25th November 2015:
Historic England has identified seven archaeological discoveries made in the past 25 years that have 'rewritten England's story'. Three of the seven were discovered by Oxford Archaeology.
There is the Ebbsfleet elephant, the remains of a straight-tusked elephant, which had been killed and butchered by the Palaeolithic inhabitants of the Ebbsfleet Valley in Kent, where it was found some 420,000 years later during archaeological work associated with HS1. Then there is the Iron Age chariot burial from Holmfield in Yorkshire; analysis showed that the man buried in the grave came from Scotland. Just as remarkable is the mass grave of beheaded Vikings, which was unexpectedly discovered ahead of construction of the Weymouth Relief Road in Dorset.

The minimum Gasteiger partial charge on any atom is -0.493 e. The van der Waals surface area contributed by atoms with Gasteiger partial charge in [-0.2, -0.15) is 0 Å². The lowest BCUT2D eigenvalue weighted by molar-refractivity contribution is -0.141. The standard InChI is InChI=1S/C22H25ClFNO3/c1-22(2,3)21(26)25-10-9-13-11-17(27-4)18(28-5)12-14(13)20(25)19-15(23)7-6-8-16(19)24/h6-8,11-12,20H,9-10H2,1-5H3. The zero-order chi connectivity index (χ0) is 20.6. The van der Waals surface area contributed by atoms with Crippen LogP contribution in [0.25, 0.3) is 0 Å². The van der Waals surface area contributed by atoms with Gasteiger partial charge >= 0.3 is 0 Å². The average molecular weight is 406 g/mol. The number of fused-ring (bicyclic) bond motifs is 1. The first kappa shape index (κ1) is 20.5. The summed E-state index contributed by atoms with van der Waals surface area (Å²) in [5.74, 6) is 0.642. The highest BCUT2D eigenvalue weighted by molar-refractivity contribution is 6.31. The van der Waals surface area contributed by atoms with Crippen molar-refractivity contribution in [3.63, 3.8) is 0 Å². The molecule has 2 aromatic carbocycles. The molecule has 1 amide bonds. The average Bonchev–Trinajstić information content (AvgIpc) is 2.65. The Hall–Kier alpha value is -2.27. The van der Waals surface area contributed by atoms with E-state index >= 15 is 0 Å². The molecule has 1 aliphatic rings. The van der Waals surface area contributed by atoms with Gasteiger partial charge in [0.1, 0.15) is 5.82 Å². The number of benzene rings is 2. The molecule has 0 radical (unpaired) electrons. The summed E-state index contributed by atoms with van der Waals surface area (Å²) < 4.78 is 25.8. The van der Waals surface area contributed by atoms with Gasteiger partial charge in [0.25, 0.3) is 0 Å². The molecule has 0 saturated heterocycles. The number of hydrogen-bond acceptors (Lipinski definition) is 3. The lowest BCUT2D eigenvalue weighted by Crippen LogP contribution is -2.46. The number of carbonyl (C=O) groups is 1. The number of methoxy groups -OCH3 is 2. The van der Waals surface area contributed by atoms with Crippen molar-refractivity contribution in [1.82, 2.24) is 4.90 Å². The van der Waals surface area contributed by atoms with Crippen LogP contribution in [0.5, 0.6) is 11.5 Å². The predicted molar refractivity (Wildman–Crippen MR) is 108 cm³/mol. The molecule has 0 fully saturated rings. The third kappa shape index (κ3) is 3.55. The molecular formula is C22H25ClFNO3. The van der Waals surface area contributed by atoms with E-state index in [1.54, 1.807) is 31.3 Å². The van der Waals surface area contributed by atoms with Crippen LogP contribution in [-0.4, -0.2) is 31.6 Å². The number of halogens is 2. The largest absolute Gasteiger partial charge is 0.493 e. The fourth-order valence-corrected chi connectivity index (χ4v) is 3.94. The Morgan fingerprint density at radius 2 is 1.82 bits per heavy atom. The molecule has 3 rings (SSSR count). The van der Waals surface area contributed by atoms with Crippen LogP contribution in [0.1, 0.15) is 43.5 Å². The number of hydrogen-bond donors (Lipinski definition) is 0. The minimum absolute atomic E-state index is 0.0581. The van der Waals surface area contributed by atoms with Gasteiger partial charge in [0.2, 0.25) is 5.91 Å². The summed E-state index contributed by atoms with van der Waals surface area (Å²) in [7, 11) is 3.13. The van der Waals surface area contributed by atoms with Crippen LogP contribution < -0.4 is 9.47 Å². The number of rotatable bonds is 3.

These discoveries are listed in a blog post that coincides with the publication of 'Building the future, transforming our past', a report by Historic England that celebrates the achievements of developer-funded archaeology in England. The report highlights other discoveries with which Oxford Archaeology has been involved. These include a Mesolithic camp found on the route of the Carlisle Northern Development Route, a Mesolithic enclosure in Thame (excavated with Cotswold Archaeology), and Bronze Age settlement along the East Kent Access Route (excavated by Oxford Wessex Archaeology).
The report by Historic England is testament to the significant role developer-funded archaeological investigations have had in changing our understanding of the past. Oxford Archaeology has played its part from the beginning.